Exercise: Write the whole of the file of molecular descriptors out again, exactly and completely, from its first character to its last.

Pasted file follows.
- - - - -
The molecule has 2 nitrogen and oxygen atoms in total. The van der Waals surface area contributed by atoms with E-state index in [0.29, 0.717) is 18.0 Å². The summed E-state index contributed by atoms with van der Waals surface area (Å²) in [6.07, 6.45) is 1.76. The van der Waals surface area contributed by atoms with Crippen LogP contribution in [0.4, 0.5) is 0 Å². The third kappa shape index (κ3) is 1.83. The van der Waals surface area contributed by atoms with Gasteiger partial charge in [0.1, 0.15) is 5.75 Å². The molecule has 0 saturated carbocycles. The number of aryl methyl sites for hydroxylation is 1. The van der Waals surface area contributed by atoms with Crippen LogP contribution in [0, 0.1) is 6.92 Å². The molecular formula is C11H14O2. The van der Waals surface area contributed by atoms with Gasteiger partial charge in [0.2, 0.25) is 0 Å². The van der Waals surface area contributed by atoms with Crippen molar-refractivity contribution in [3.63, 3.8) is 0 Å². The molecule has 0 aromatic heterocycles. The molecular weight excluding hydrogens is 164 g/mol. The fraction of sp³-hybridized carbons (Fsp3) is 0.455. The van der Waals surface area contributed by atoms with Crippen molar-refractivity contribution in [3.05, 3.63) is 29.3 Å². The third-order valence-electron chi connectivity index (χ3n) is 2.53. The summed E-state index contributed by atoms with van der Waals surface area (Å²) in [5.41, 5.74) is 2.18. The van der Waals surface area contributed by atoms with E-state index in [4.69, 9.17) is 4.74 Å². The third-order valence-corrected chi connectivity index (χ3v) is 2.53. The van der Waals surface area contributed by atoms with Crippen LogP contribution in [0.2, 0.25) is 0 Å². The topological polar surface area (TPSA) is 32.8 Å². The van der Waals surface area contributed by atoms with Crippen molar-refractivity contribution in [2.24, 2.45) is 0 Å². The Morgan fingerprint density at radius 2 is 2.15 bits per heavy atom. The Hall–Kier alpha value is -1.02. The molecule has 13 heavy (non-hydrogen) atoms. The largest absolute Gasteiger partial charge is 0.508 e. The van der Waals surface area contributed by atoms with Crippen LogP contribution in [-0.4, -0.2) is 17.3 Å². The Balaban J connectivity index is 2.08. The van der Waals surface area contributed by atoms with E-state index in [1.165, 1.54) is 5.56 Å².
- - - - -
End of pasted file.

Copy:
The molecule has 2 nitrogen and oxygen atoms in total. The van der Waals surface area contributed by atoms with E-state index in [0.29, 0.717) is 18.0 Å². The summed E-state index contributed by atoms with van der Waals surface area (Å²) in [6.07, 6.45) is 1.76. The van der Waals surface area contributed by atoms with Crippen LogP contribution in [0.4, 0.5) is 0 Å². The third kappa shape index (κ3) is 1.83. The van der Waals surface area contributed by atoms with Gasteiger partial charge in [0.1, 0.15) is 5.75 Å². The molecule has 0 saturated carbocycles. The number of aryl methyl sites for hydroxylation is 1. The van der Waals surface area contributed by atoms with Crippen LogP contribution in [0, 0.1) is 6.92 Å². The molecular formula is C11H14O2. The van der Waals surface area contributed by atoms with Gasteiger partial charge in [0.2, 0.25) is 0 Å². The van der Waals surface area contributed by atoms with Crippen molar-refractivity contribution in [3.63, 3.8) is 0 Å². The molecule has 0 aromatic heterocycles. The molecular weight excluding hydrogens is 164 g/mol. The fraction of sp³-hybridized carbons (Fsp3) is 0.455. The van der Waals surface area contributed by atoms with Crippen molar-refractivity contribution in [3.05, 3.63) is 29.3 Å². The third-order valence-electron chi connectivity index (χ3n) is 2.53. The summed E-state index contributed by atoms with van der Waals surface area (Å²) in [5.41, 5.74) is 2.18. The van der Waals surface area contributed by atoms with E-state index in [4.69, 9.17) is 4.74 Å². The third-order valence-corrected chi connectivity index (χ3v) is 2.53. The van der Waals surface area contributed by atoms with Crippen LogP contribution in [0.2, 0.25) is 0 Å². The topological polar surface area (TPSA) is 32.8 Å². The van der Waals surface area contributed by atoms with Crippen molar-refractivity contribution in [2.24, 2.45) is 0 Å². The Morgan fingerprint density at radius 2 is 2.15 bits per heavy atom. The Hall–Kier alpha value is -1.02. The molecule has 13 heavy (non-hydrogen) atoms. The largest absolute Gasteiger partial charge is 0.508 e. The van der Waals surface area contributed by atoms with Crippen LogP contribution in [-0.4, -0.2) is 17.3 Å². The Balaban J connectivity index is 2.08. The van der Waals surface area contributed by atoms with E-state index in [1.165, 1.54) is 5.56 Å².